9 Tips To Stay Cool When There Is Panic Around You.

9 Tips To Stay Cool When There Is Panic Around You.

The general situation looks - and is in many cases - somewhat pressing. Either because we are called upon to find our feet in unprecedented conditions, or because our obligations to work remain elevated, in an exposed environment. Of course,

our concern for more general developments is not difficult to affect our psychosocial balance.


But there are people who work under stressful conditions for much of their working life. They thus acquire some 'defenses' which, if not, may prove useful to us to one degree or another. 


We're talking about people who work as firefighters, pilots or have big responsibilities in the finances of a business or - to put it today - working in the public health field! So what do they all have in common? They are called upon to have a clear mind and to make important decisions under pressure. So here's how they do it:


1. They remain positive.

By having a negative attitude to the challenges you face, you can create an avalanche of negative emotions that can lead you to a vicious emotional cycle.

Look at barriers as opportunities for learning and hard missions as opportunities to show yourself above all else what you are capable of creating.



2. Avoid caffeine.

The last thing you need when you have a lot on your plate is the excessive amount of caffeine in your system. Caffeine alone will further stimulate areas of your brain that cause you to feel depressed. Choose the water. If you are 'not working' without coffee, consider consuming the minimum amount you need.


3. They make jokes.

If you ever find yourself on an aircraft deck, you are likely to hear the pilots tease each other and joke about the imminent danger they face daily. Do they not feel fear? No, it's that they manage it with humor. Laughing releases hormones that relax you and allow you to take control.


4. Determine the stress factor.

Resetting exactly what makes you anxious is the first step in overcoming these feelings. The ability to recognize the enemy allows you to understand what your weaknesses are and which of your forces are likely to be useful to you in any given situation. Just like with a child who is afraid of the dark, things are not so scary when you fully understand them.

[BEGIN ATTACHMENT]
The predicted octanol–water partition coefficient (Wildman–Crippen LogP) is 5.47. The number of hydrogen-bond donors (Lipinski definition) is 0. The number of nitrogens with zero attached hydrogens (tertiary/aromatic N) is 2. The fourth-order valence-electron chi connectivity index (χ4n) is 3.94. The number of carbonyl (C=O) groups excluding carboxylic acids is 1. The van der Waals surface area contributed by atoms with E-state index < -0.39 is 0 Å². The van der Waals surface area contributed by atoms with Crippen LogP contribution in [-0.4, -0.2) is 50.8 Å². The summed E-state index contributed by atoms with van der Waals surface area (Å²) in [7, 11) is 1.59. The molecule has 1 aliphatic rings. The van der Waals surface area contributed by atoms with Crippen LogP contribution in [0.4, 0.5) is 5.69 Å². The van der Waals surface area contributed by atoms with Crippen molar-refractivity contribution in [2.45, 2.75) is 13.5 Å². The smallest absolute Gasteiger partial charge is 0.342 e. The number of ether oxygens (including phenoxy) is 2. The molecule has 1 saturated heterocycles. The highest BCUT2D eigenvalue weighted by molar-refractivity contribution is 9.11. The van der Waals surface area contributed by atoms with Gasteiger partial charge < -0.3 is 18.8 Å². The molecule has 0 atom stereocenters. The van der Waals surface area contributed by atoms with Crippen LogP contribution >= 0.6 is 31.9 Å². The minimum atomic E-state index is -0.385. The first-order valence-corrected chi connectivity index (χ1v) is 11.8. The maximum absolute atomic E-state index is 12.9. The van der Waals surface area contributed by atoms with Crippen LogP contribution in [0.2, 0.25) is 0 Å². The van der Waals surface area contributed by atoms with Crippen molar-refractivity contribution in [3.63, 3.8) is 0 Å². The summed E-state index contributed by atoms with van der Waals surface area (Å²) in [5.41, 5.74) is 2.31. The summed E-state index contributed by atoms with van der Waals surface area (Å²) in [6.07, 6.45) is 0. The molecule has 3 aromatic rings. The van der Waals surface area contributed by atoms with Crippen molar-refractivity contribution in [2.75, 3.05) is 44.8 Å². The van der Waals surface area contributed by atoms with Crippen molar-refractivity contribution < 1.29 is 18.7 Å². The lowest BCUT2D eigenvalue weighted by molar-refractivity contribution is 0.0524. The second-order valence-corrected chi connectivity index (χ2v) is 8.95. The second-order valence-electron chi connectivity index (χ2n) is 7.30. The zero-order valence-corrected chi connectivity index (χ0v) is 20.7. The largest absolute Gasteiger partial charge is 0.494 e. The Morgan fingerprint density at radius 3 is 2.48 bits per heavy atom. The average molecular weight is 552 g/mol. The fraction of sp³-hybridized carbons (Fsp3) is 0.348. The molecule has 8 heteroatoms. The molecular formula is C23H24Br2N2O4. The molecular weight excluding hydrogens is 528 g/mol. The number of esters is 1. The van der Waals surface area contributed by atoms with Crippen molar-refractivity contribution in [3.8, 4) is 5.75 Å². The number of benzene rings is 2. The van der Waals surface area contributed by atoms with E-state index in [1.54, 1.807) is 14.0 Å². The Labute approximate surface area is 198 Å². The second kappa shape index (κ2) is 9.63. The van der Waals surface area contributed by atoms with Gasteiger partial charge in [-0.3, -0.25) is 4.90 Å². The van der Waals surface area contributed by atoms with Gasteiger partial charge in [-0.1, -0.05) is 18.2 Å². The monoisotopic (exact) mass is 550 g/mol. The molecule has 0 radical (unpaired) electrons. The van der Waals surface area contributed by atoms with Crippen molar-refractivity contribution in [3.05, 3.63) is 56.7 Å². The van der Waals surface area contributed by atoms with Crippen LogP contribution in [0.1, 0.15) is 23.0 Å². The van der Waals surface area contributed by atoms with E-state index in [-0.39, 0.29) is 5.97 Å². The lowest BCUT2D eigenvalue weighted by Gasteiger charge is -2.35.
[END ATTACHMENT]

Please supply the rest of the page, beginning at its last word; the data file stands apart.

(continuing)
5. Unzip.

Taking the time you need to avoid a situation and relax can help you reorient your thoughts and see things more clearly. Take a stroll, read a book or watch a movie. Just do something to get out of the situation that makes you work. You'll be much more effective at solving problems once you take the time to rejuvenate your mind.


6. Make a plan.

Once you fully understand what you are dealing with, you can develop a plan step by step to reach your goal. A successful tactic is to return to your goal. Identify each step with this criterion to have clear thoughts. Nothing helps you stay calm like a clear and good design.


7. Relax.

Don't sacrifice your sleep! This would lead you to health problems maybe not in the short term but definitely in the long run. But you will certainly be less effective, which is something we do not want to happen. A tired mind unable to think clearly, it is difficult to remain calm, especially when you are undergoing a mental test.


8. They ask for help.

No one is invulnerable, and even more so it is perfectly human to learn to ask for help when you really need it. So take advantage of people in your network who have skills and knowledge you don't have. Most of the time, people are happy to help in any way they can. Feeling that someone is supporting you is a great way to stay calm.


9. Proper preparation.

This may also include intellectual preparation - at the level of education for example - but also practice. To make ourselves a less stressful situation, the best thing to do is to have all the necessary supplies at our disposal. Experience in these situations is a valuable guide to dealing with difficulties with calmness and prudence.


By Dr Angel,

Aggeliki Koskeridou

Holistic Doctor – Counseling Psychotherapist

Doctor of Naturopathic Medicine

MSc Health Psychology


insta: dr_aggelikikoskeridou_official 




Ivancevich J, Matteson, et al, (2016), Worksite stress management interventions, American Psychological Association, https://psycnet.apa.org/record/1990-15951-001.


Vgontzas A. N., Kales A. (1999), Sleep and Its Disorders, Annual Reviews, https://www.annualreviews.org/doi/abs/10.1146/annurev.med.50.1.387.


Terry R, William R. et al, (2007), Caffeine and Stress: Implications for Risk, Assessment, and Management of Hypertension, Wiley Online Library, https://onlinelibrary.wiley.com/doi/full/10.1111/j.1524-6175.2001.00478.x.



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